According to the Biden administration, the findings of an oil and gas lease auction in the Gulf of Mexico were rejected on Thursday by a federal court in the United States.
The court found the auction had not been properly accounted for in climate change effects.
Due to the decision, there is presently ambiguity about the future of the United States government’s offshore drilling operations.
Drilling, for decades, has generated significant revenue for the government.
It is also drawing the ire of environmental activists involved in the program’s influence on the ecosystem and its impact on climate change.
BREAKING: A federal judge just canceled oil and gas leases of more than 80 million acres in the Gulf of Mexico, ruling that the Biden administration did not sufficiently take climate change into account when it auctioned the leases late last year.
— Tracking Biden From The Left (@BidenTracking) January 28, 2022
Outdated Environmental Analysis
Per the Energy Information Administration, the Gulf of Mexico contributes 15 percent of present oil and gas production and five percent of dry natural gas production in the United States.
In bidding last November, lease Sale 257 offered approximately 80 million subsea acres (37.4 million hectares) in the Gulf of Mexico.
Still, it was subsequently canceled by Judge Rudolph Contreras of the United States District Court for the District of Columbia, who ruled the sale should be annulled.
On 1.7 million acres sold, the auction produced more than $190 million, the biggest amount generated since 2019.
It drew bids from major oil companies in the United States, including ExxonMobil and Chevron.
The buyout was contested on behalf of four other environmental organizations by the environmentalist Earth Justice.
They argued the Interior Department depended on an outdated environmental assessment that did not accurately account for greenhouse emissions resulting from the blocks’ advancement.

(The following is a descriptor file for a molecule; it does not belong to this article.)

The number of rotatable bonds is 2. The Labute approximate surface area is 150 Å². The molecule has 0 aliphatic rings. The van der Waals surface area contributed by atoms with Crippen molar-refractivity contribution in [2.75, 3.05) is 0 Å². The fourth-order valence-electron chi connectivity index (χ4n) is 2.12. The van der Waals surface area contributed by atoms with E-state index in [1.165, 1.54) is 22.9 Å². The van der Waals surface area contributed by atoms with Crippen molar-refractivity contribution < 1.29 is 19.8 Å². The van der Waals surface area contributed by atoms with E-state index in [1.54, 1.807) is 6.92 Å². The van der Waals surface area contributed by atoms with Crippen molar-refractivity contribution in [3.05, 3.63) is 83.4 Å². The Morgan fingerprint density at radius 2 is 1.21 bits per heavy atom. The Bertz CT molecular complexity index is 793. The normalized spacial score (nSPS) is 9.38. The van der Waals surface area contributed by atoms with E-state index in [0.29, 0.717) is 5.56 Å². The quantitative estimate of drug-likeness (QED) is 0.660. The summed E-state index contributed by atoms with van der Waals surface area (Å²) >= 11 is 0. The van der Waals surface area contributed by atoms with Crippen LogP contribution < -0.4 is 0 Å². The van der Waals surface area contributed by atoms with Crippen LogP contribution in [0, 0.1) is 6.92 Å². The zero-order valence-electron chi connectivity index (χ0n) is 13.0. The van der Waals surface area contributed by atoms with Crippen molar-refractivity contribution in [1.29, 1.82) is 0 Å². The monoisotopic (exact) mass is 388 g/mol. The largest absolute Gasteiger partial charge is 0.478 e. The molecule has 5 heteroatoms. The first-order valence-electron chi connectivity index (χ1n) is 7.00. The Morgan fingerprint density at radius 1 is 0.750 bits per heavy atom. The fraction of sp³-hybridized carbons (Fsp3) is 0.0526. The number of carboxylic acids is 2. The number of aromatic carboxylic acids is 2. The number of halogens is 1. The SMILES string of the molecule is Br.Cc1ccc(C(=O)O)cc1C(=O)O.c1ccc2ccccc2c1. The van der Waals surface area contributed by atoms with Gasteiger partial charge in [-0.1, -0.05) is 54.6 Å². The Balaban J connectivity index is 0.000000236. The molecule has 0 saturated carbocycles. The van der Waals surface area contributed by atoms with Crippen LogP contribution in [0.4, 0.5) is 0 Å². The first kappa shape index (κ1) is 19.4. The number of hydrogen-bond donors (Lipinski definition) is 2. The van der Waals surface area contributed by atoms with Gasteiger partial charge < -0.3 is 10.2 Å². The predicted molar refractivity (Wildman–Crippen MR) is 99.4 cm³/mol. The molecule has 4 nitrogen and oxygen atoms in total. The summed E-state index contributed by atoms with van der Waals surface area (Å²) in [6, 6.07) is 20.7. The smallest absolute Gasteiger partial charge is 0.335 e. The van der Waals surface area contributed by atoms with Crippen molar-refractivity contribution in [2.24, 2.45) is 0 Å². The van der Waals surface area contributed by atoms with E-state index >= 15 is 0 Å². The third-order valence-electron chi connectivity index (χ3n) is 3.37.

The sale was finally approved on Thursday after the environmental organization Earth Justice won its appeal.
In his response, Mr. Contreras blasted the administration for removing foreign demand from its greenhouse gas emissions study and failing to consider the most recent scientific findings of oil and gas production on climate change.
Biden ran for president, partly on a promise to prohibit federal oil and gas drilling to combat climate change.
However, efforts to suspend fresh auctions were unsuccessful after Gulf Coast states filed a lawsuit against the administration.
A federal judge invalidated the U.S. Interior Department's November oil and gas lease sale in the Gulf of Mexico for failing to properly account for its climate impact, according to court filings https://t.co/G3uLSuGmxM pic.twitter.com/ODaza1J6xZ
— Reuters (@Reuters) January 28, 2022
To facilitate oil and gas production, Congress has mandated the United States conduct periodic auctions of public lands.
Brettny Hardy, a senior attorney with Earth Justice, stated, “We are thrilled the court upheld the unconstitutional lease transaction by the Department of Interior.”
“We can’t carry on making investments in the fossil energy business at the expense of our communities and a world that is rapidly warming.”
The decision was met with disapproval by the offshore drilling sector.
“Uncertainty about the future of the federal offshore leasing program may only serve to reinforce the global power of higher emitting countries, such as Russia,” said Erik Milito, president of the National Ocean Industries Association, in response to the ruling.